Why Netflix and HBO don't care if they lose $500M a year to password sharing
Major streaming services seem to be in no rush to crack down on password scofflaws
Streaming services like Netflix and HBO may be losing out on as much as $500 million US a year to people who share their passwords, yet on the whole there seems to be little appetite within the industry to crack down on the practice.
The eye-popping figure comes from a recent report by Parks Research analyst Glenn Hower, which says there's a large and growing number of people who access legal streaming services yet aren't captured in official membership numbers, because they share an account with someone else — who pays the bills.
Netflix's quarterly numbers reveal the company added 3.3 million subscribers in the past three months, its biggest quarterly customer jump since the company offered online streaming service as a sidestream to its core DVD-by-mail business.
All in all, Netflix now has 65.6 million paying customers, but the actual number of people with access to the service is likely much more, due to the ability to have multiple users on one account. Technically, Netflix's terms of service say "the Account Owner should not reveal the password to anyone" and describes access to the service as "non-transferable" but according to Hower's research, many people are doing just that by sharing passwords.
In many cases, that might be a child in college using their parent's account. In others, it's a boyfriend and girlfriend in different apartments — or platonic friends sharing an account to save money.
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Whatever the case, "credential sharing has a measurable impact on video services [and] is especially troublesome as ... providers are investing large sums of money to boost their original content offerings," Hower said.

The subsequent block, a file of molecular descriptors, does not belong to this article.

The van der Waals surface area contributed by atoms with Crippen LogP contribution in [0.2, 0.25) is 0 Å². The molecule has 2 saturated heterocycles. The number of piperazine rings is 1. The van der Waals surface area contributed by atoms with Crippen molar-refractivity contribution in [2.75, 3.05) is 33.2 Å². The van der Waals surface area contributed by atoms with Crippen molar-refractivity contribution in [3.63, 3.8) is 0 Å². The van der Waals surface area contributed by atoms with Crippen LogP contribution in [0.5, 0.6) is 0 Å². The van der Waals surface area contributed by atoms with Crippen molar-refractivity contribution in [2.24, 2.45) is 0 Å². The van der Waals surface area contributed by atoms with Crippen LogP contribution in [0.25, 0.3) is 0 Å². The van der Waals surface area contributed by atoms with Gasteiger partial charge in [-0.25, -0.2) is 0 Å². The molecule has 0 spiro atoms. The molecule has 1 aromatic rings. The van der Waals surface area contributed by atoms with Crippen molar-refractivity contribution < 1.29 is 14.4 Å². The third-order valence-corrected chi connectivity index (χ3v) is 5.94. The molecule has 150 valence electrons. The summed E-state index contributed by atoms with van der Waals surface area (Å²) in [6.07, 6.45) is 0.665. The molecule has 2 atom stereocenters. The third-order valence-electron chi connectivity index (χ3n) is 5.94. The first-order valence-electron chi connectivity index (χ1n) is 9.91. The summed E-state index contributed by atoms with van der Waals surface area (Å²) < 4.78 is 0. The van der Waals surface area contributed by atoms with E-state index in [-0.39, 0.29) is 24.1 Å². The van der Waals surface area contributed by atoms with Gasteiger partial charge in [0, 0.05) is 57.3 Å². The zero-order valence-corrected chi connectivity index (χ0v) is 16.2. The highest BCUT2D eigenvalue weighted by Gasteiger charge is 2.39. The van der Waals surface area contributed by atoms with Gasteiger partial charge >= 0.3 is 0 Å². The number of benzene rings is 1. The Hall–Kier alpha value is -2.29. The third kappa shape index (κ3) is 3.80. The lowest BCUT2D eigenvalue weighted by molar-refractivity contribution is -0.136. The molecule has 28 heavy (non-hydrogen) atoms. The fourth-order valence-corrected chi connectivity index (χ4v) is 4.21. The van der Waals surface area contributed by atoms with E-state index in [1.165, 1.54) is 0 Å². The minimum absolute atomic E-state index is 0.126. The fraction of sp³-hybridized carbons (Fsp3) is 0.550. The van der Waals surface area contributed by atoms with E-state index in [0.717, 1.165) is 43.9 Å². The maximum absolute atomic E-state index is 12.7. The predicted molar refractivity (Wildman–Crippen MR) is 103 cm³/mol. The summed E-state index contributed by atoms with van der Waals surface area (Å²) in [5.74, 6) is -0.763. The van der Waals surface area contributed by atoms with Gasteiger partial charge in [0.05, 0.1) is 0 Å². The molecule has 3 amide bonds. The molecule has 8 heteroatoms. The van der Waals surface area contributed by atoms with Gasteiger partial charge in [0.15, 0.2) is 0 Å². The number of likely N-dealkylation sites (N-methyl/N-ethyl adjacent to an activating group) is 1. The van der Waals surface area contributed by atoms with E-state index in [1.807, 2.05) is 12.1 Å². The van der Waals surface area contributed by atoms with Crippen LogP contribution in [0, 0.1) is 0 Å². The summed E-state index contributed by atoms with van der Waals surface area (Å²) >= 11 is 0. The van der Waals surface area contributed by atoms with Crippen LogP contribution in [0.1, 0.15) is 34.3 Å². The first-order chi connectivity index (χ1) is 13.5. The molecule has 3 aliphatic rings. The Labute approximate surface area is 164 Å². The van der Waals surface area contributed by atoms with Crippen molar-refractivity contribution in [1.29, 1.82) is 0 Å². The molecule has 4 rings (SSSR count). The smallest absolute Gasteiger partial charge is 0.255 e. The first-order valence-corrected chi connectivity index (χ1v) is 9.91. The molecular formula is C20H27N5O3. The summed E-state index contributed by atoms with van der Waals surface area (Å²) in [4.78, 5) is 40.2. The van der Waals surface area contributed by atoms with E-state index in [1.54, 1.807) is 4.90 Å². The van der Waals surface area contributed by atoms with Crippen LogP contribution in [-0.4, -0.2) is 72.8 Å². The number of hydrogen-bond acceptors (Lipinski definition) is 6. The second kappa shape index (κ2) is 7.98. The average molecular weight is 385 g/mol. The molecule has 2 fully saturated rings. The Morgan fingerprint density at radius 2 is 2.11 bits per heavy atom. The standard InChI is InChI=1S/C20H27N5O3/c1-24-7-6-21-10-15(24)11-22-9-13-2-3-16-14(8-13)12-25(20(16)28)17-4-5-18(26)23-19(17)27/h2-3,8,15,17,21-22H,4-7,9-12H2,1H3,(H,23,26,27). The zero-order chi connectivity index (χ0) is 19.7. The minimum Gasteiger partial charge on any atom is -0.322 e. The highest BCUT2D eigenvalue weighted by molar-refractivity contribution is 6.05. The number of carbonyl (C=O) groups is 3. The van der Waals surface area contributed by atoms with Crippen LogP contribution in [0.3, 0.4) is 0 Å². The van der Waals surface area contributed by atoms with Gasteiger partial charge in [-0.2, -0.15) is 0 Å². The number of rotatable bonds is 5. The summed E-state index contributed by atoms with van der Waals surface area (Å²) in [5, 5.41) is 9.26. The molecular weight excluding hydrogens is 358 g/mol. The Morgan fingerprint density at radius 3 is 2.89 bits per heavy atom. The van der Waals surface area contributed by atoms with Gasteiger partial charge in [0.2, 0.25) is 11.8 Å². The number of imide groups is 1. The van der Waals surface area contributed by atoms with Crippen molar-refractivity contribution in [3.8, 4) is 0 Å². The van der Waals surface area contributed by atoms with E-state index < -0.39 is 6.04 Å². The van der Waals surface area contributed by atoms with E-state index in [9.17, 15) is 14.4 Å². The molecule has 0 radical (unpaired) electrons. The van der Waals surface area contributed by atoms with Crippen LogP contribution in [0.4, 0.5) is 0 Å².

Worldwide, people will spend $11 billion US on subscriptions to video streaming services, "so if they're leaving $500 million a year on the table, you're talking about a significant chunk of potential revenue," Hower said in an interview.
His research suggests that almost half — 49 per cent — of all internet-connected households in America have access to Netflix, and for about six per cent of them, the streaming service is paid for someone who doesn't live in the household.
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Not surprisingly, that figure is even higher among young people — almost a quarter of those between 18-24 admit they use a television service that somebody else pays for.
It's a major leak in the system, yet one that the major players in the space don't seem to be in any hurry to plug. As Hower put it, "credential sharing is … a popular form of piracy in the connected world, one that has received varying responses from service providers and content owners."
In an interview last year, HBO's chief executive Richard Plepler was asked if the company was concerned about people sharing log-in credentials.
"To be honest, it's not material to our business," he said. "It's not that we aren't mindful of it, but it has no real effect on the business."